EDSA People Power Revolution

Winnie Monsod: Should we allow the late dictator’s son to be president?

Bonz Magsambol
Winnie Monsod: Should we allow the late dictator’s son to be president?

Rappler Screenshot

'Why think of the people power revolt that happened 36 years ago? We revolted against a Marcos then, are we going to allow his son to be president now? They are made of the same cloth'

MANILA, Philippines – If there was one common message that panelists at an online forum – “EDSA on My Mind: Remembering the 1986 People Power Revolution” – on Tuesday, February 22, would like to tell the Filipino people, it is this: never let the late dictator’s son reclaim their power in the Philippines.

At the forum hosted by Ateneo de Manila University, four speakers – namely Bishop Pablo Virgilio David, economist Solita Monsod, journalist Ed Lingao, and retired general Emmanuel Bautista – shared their experiences on the dark chapter in the Philippine history that led to the EDSA Revolution which toppled the late dictator.

“Why think of the people power revolt that happened 36 years ago? We revolted against a Marcos then, are we going to allow his son to be president now? They are made of the same cloth,” Monsod said.

Winnie Monsod: Should we allow the late dictator’s son to be president?

The renowned economist debunked claims that the Martial Law period was the golden years of the Philippine economy. (READ:[ANALYSIS] Hindi ‘golden age’ ng ekonomiya ang Batas Militar)

“Why did we revolt against Marcos? Because he led the country for 20 years and brought it down to its knees with a collapsed economy. Inflation rates at 50%! Foreign debt was close to a 100% GDP (gross domestic product). Now, at 60% people are already panicking. Years back, GDP was at 100% and what we found later to be a very serious poverty problem,” she said.

This year’s commemoration of EDSA Revolution is taking a different turn as the late dictator’s son Ferdinand “Bongbong” Marcos Jr. is seeking the presidency to reclaim their power. He has been leading poll surveys since he declared his bid last year.

“I hope you never forget that glorious moment in our history that saved our nation from violence. I hope we never forget the sacrifices of many unsung heroes and martyrs who worked hard for the peaceful restoration of our freedom. Because if we do so, we will lose the respect of many countries that followed our example of a non-violent means of achieving social change through what became known then as people power,” David said.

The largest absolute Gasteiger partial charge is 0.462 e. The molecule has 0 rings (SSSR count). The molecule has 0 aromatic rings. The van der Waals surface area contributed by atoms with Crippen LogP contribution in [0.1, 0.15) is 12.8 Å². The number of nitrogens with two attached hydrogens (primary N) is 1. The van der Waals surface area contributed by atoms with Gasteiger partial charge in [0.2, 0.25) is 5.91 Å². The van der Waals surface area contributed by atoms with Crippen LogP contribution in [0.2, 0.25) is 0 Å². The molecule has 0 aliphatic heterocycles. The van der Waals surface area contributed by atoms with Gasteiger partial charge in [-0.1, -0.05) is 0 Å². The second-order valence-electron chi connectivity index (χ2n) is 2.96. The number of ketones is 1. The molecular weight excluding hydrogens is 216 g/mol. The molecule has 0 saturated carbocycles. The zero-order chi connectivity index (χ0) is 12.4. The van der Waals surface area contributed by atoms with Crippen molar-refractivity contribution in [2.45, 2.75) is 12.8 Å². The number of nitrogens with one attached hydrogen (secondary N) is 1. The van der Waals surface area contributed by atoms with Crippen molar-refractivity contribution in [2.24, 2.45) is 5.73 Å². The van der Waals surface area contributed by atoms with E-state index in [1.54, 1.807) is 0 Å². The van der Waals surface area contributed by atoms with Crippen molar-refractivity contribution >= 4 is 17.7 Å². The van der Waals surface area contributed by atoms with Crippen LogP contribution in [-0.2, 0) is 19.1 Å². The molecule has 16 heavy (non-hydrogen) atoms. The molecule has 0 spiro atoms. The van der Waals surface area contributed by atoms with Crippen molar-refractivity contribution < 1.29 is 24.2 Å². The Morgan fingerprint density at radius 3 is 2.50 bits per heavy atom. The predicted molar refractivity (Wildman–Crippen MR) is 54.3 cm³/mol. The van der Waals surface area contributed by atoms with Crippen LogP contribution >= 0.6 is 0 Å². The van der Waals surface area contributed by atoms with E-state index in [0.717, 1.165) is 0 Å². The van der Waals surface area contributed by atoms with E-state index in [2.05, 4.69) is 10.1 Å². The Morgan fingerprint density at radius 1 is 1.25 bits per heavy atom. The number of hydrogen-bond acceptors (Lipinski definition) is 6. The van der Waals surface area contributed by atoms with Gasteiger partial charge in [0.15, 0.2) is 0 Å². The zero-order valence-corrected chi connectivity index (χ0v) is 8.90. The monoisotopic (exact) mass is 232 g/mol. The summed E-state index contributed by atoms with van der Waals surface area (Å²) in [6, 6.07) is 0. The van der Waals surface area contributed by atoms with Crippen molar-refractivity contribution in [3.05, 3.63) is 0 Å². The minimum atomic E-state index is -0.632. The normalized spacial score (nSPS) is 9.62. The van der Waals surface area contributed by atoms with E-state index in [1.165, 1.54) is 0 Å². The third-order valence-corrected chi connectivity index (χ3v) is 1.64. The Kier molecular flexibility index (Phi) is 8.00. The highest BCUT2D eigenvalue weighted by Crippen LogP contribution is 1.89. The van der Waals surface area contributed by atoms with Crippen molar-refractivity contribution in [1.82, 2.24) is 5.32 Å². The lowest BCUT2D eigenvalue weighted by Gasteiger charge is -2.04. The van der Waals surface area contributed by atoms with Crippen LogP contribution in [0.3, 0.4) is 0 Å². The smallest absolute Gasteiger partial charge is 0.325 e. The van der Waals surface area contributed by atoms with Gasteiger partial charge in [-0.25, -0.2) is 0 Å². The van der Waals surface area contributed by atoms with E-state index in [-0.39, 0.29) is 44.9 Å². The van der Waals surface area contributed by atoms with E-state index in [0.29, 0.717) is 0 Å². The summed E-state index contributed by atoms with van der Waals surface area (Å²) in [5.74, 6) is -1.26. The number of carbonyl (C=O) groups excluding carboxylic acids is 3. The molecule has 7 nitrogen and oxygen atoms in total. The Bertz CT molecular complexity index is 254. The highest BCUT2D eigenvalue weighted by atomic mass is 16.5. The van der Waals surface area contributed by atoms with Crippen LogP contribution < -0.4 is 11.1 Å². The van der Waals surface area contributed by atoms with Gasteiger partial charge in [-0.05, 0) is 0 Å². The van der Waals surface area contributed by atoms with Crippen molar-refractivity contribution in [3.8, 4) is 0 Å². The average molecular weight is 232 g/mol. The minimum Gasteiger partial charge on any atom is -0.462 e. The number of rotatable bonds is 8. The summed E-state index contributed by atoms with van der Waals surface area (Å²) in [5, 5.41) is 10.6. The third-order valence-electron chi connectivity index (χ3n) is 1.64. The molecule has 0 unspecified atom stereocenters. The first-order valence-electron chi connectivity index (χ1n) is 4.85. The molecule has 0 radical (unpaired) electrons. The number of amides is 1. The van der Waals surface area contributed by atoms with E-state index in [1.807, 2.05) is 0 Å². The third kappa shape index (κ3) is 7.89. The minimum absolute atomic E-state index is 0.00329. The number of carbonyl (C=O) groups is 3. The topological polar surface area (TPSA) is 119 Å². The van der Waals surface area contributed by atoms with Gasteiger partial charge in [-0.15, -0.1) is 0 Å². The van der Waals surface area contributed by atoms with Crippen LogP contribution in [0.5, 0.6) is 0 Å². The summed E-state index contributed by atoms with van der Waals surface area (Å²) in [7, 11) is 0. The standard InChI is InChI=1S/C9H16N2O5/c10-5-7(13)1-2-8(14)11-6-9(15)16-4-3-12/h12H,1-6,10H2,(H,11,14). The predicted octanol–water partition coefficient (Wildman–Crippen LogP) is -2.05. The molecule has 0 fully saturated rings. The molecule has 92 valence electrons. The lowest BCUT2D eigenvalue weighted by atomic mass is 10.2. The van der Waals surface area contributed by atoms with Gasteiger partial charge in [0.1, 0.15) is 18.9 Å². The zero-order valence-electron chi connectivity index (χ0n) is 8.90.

Winnie Monsod: Should we allow the late dictator’s son to be president?

EDSA Revolution in 1986 was the “bloodless” series of protests that overthrew the 20-year regime of dictator Ferdinand Marcos. Under the late dictator’s rule, he effectively put the entire power of government under the rule of one man: his own. He was to lead the nation and direct the operation of the entire government. He ordered the armed forces to prevent or suppress any act of rebellion. Curfew hours were enforced, group assemblies were banned, privately-owned media facilities shuttered.

Those considered threats to Marcos were rounded up and arrested by members of the military and the notorious Philippine Constabulary. There were some 70,000 people detained, 34,000 tortured, and 3,240 killed during martial law. The Marcoses also plundered the country’s coffers, with various estimates putting the amount at between $5 billion to $10 billion. (READ: Martial Law, the dark chapter in Philippine history)

‘Was EDSA a failure?’

During the forum, Lingao said that EDSA Revolution is a reminder to make people’s voices heard and for them to make their own choices. He also took a swipe at people who said that the uprising was a failure.

“EDSA was not about telling people who to vote for after 1986, it was just giving you the chance to vote and to speak. And now we have the voice to speak with, and we misuse it. And now people have the vote to choose with, and unfortunately they also misuse it,” he said.

He added, “Was EDSA a failure? No. I suppose we were the failure.”

Meanwhile, Bautista called on the Filipino youth to accept the challenge for change.

“I call on our youth to play an important role, to take the side of the Filipino people and to secure the future of our country. After all, this is our future. I have faith in the Filipino youth, its intelligence and sound judgment, its patriotism, its desire to make a difference,” he said. – Rappler.com

Bonz Magsambol

Bonz Magsambol is a multimedia reporter for Rappler, covering health, education, and social welfare. He first joined Rappler as a social media producer in 2016.